September 2021
Volume 21, Issue 9
Open Access
Vision Sciences Society Annual Meeting Abstract  |   September 2021
Feedforward-Feedback-verify-reWeight (FFVW) and perceptual impact of contrast-reversed binocular dot-pairs in random dot stereograms
Author Affiliations & Notes
  • Li Zhaoping
    University of Tübingen, Max Planck Institute for Biological Cybernetics
  • Footnotes
    Acknowledgements  Funding by the University of Tübingen and Max Planck Society
Journal of Vision September 2021, Vol.21, 2785. doi:
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    • Get Citation

      Li Zhaoping; Feedforward-Feedback-verify-reWeight (FFVW) and perceptual impact of contrast-reversed binocular dot-pairs in random dot stereograms. Journal of Vision 2021;21(9):2785.

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      © ARVO (1962-2015); The Authors (2016-present)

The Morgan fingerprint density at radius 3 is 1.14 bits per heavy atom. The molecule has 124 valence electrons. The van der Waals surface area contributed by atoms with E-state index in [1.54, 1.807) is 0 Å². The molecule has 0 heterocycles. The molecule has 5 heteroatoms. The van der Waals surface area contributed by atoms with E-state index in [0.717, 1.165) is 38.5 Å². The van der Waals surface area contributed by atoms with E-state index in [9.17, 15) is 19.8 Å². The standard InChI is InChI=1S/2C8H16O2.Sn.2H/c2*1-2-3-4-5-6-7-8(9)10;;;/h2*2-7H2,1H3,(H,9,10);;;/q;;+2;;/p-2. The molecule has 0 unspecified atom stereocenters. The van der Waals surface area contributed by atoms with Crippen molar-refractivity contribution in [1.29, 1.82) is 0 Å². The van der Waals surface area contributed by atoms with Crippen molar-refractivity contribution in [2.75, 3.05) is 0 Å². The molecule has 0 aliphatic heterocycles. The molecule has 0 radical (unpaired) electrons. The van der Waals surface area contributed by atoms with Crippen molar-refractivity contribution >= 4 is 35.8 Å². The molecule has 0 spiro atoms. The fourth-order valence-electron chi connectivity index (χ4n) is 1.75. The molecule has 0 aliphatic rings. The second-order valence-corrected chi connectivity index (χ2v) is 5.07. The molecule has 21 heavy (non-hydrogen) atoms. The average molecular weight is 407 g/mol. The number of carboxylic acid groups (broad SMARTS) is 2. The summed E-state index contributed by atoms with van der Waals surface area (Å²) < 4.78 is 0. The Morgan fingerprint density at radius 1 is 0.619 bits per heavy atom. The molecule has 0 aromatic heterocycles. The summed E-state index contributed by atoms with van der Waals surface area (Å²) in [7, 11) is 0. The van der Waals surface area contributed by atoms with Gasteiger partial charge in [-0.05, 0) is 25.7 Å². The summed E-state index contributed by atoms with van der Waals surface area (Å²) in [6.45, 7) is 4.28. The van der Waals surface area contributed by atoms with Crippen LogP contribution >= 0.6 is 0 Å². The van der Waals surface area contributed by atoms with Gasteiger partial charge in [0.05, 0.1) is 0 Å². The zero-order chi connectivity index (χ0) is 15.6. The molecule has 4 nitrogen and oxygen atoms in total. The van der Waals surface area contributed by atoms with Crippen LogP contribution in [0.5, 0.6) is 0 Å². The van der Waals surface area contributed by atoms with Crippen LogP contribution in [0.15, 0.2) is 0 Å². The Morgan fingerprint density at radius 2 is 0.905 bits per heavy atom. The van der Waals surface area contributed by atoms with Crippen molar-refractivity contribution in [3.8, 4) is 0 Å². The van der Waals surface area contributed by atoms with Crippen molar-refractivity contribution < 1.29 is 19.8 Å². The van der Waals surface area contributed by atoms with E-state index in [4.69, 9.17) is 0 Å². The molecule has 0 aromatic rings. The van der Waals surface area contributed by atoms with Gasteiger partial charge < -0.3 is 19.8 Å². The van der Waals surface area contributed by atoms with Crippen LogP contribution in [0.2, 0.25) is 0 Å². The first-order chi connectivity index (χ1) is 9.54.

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In a random-dot stereogram (RDS), depth is by images presented to left and right eyes that comprise interocularly corresponding random black and white dots. The spatial disparities between the binocularly corresponding dots determine the object depths. If the dots are contrast-reversed, such that a black dot in one eye corresponds to a white dot in the other, disparity-tuned neurons in the primary visual cortex (V1) respond as if their preferred disparities become non-preferred and vice versa, reversing the disparity sign reported to higher visual areas. Humans cannot perceive the reversed depth in central vision. We demonstrate that, in central vision, reversed depth signals can augment or degrade depth perception in noisy RDSs when contrast-reversed and contrast-matched dots are mixed. When the reversed depth signals and the normal depth signals from the (contrast-matched dots) are congruent with each other, augmentation occurs; when they are incongruent with each other and when the RDS images are sufficiently brief, degradation occurs. These findings are consistent with the FFVW process, its feedback-Verify-reWeight component disambiguates noisy and ambiguous inputs from V1. Through an analysis-by-synthesis computation, this top-down feedback vetoes misleading V1 signals, including, in certain situations, the reversed depth signals. When the RDS is viewed too briefly to allow time for feedback, augmentation or degradation works by adding, respectively, the congruent or incongruent, reversed signals to the normal signals in the feedforward direction. With a sufficient viewing duration for effective feedback, the feedback veto removes the degradation on the percept of the normal signals when the reversed and normal signals disagree, or, when the normal depth signals are absent, makes the reversed depth imperceptible. Meanwhile, the analysis-by-synthesis in the feedback process also fills in or corrects imperfect signals, allowing the reversed signals, when congruent with the normal depth signals, to augment the percept of the latter.


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